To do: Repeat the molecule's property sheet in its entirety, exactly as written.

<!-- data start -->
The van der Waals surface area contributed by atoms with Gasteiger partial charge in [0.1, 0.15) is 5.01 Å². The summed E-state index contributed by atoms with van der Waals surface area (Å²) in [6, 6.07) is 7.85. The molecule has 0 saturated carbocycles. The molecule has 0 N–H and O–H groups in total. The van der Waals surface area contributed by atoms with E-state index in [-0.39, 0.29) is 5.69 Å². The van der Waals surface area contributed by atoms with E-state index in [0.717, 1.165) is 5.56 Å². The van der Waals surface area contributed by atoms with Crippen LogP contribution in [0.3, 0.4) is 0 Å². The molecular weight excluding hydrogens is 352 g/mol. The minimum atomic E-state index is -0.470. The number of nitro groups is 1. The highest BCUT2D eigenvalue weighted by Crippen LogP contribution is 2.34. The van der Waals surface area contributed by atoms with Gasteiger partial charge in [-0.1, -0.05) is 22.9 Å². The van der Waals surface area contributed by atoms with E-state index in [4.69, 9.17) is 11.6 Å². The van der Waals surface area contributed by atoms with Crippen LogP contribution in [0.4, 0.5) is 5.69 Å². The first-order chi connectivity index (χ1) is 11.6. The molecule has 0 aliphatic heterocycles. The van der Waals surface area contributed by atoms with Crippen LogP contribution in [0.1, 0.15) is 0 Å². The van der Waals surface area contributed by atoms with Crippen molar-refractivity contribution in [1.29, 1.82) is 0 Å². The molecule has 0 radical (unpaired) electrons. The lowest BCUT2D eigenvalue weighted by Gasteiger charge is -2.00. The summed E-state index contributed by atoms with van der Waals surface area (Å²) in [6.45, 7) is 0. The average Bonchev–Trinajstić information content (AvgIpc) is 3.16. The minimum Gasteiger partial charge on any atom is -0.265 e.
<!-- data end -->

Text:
The van der Waals surface area contributed by atoms with Gasteiger partial charge in [0.1, 0.15) is 5.01 Å². The summed E-state index contributed by atoms with van der Waals surface area (Å²) in [6, 6.07) is 7.85. The molecule has 0 saturated carbocycles. The molecule has 0 N–H and O–H groups in total. The van der Waals surface area contributed by atoms with E-state index in [-0.39, 0.29) is 5.69 Å². The van der Waals surface area contributed by atoms with E-state index in [0.717, 1.165) is 5.56 Å². The van der Waals surface area contributed by atoms with Crippen LogP contribution in [0.3, 0.4) is 0 Å². The molecular weight excluding hydrogens is 352 g/mol. The minimum atomic E-state index is -0.470. The number of nitro groups is 1. The highest BCUT2D eigenvalue weighted by Crippen LogP contribution is 2.34. The van der Waals surface area contributed by atoms with Gasteiger partial charge in [-0.1, -0.05) is 22.9 Å². The van der Waals surface area contributed by atoms with E-state index in [4.69, 9.17) is 11.6 Å². The van der Waals surface area contributed by atoms with Crippen LogP contribution in [0.4, 0.5) is 5.69 Å². The first-order chi connectivity index (χ1) is 11.6. The molecule has 0 aliphatic heterocycles. The van der Waals surface area contributed by atoms with Crippen LogP contribution in [0.1, 0.15) is 0 Å². The van der Waals surface area contributed by atoms with Crippen molar-refractivity contribution in [1.29, 1.82) is 0 Å². The molecule has 0 radical (unpaired) electrons. The lowest BCUT2D eigenvalue weighted by Gasteiger charge is -2.00. The summed E-state index contributed by atoms with van der Waals surface area (Å²) in [6.45, 7) is 0. The average Bonchev–Trinajstić information content (AvgIpc) is 3.16. The minimum Gasteiger partial charge on any atom is -0.265 e.